Along for the Ride: INL employee uses endurance equine racing to explore the great outdoors
ARCO – Jessica Cobbley loves preparing others for the ride of their lives.
In her work at Idaho National Laboratory, Cobbley works as an Advanced Test Reactor e-learning technologist. She spends her days finding ways to incorporate new technology like virtual and augmented reality or 3-D printing into the training classroom for the national laboratory’s test reactor.
Off the clock, Cobbley spends time with her passion for equine endurance racing – and works to help others in Idaho enjoy her beloved sport as well.
Growing up in Montana, Cobbley claims she was “riding horses before I could walk.” Her love for horses only grew when she discovered long-distance competitive trail rides at the age of 11. She spent years training, competing and caring for her horses.
She began endurance racing in 2014. Today, Cobbley and her husband both compete in the sport. The couple has seven horses, three of which are used for the difficult endurance races.
Endurance equine racing requires immense dedication, determination and focus. The events involve one rider and one horse riding 50, 75, or 100 miles in one day. Cobbley has completed the longest division of racing – a full 100 miles. The days are long and start at 5 a.m. The races often take horses and riders through rugged terrain. But the real focus of the race is the work a rider does to take care of their horse through the literal ups and downs.
“One of the best things about endurance as opposed to showing horses is that nobody cares what kind of horse you have, or how shiny it is, or how your tack matches, or what kind of rig you pull up in,” Cobbley said. “All they care about is how well you take care of your horse before, during and aftera race.”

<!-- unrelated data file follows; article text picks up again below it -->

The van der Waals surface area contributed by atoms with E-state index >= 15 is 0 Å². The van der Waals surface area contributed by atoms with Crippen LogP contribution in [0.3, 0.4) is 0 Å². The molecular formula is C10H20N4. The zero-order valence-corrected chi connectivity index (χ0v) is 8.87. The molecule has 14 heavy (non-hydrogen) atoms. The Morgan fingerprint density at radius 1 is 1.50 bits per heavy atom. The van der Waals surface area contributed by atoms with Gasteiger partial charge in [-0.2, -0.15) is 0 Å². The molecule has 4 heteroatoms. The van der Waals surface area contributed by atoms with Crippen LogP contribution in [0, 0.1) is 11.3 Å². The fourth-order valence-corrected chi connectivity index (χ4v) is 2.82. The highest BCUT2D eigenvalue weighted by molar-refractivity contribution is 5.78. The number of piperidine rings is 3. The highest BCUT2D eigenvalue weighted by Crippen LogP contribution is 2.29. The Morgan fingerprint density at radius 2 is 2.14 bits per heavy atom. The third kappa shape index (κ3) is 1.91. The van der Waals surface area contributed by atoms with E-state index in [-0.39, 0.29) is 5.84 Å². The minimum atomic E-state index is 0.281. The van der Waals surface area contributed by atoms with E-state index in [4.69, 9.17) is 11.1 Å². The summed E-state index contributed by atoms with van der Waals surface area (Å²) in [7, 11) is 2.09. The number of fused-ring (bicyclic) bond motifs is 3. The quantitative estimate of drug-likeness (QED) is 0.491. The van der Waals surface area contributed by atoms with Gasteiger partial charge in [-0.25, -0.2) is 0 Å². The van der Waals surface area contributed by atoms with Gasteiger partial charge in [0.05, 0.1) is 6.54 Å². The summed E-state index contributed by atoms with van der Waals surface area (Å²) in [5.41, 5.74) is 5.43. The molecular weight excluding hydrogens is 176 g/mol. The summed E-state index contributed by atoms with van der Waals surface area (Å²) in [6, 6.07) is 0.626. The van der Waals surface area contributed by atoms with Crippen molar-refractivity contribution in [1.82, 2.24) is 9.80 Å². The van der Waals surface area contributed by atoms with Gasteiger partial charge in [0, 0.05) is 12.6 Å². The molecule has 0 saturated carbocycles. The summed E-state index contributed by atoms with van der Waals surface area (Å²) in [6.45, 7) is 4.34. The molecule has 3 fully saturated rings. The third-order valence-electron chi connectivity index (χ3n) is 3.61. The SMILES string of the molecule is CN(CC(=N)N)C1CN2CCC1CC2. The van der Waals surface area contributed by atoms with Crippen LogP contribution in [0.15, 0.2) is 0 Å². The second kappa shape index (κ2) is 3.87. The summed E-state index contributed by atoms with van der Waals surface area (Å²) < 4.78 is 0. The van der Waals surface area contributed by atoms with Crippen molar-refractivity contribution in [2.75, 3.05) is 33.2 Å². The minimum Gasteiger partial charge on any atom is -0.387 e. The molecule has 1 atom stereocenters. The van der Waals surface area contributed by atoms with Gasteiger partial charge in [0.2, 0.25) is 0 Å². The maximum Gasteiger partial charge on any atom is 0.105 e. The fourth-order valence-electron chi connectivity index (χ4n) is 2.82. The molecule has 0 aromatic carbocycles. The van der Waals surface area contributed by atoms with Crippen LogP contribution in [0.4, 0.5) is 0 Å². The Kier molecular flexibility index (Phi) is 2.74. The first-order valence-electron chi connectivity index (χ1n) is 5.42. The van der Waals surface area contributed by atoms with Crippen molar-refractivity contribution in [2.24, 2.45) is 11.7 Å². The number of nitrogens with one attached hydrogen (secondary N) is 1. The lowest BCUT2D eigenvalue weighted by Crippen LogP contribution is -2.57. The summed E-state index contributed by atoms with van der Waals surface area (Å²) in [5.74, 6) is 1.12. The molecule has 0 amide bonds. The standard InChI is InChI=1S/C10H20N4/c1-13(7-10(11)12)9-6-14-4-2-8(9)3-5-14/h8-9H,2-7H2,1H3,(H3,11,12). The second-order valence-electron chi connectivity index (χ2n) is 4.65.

Competing horses are examined by a veterinarian before, during and after a race. If a horse looks unwell, the rider is asked to stop. This happened to Cobbley on her second, and most recent, 100-mile race through the Sierra Nevada mountains in California. After 85 miles with 17,000 vertical feet of uphill riding and 22,000 vertical feet of downhill riding, the veterinarians determined that her horse’s back was too sore to continue, and she was pulled from the race.
While there are placement awards for finishing these races quickly, “The big award everyone really wants to get is the best condition, which is entirely based on your horse and how he looks an hour after he finishes,” Cobbley explained.
The connection between a horse and its rider is paramount to endurance riding. And it’s something that can be enjoyed at all ages. “It’s a very family-friendly sport. We have lots of awards for juniors,” she said. “We have people out there riding thousands of miles a year that are 70. It’s about horsemanship. As long as you can hang with your horse and not be a burden, you can keep doing this sport.”
She also uses her passion for endurance riding to expose others to the great Idaho outdoors. Each July, Cobbley organizes a three-day ride outside of Spencer, Idaho. Participants have a chance to connect with their horses while they enjoy scenic Idaho. In line with the family-friendly nature of the sport, kids ride free.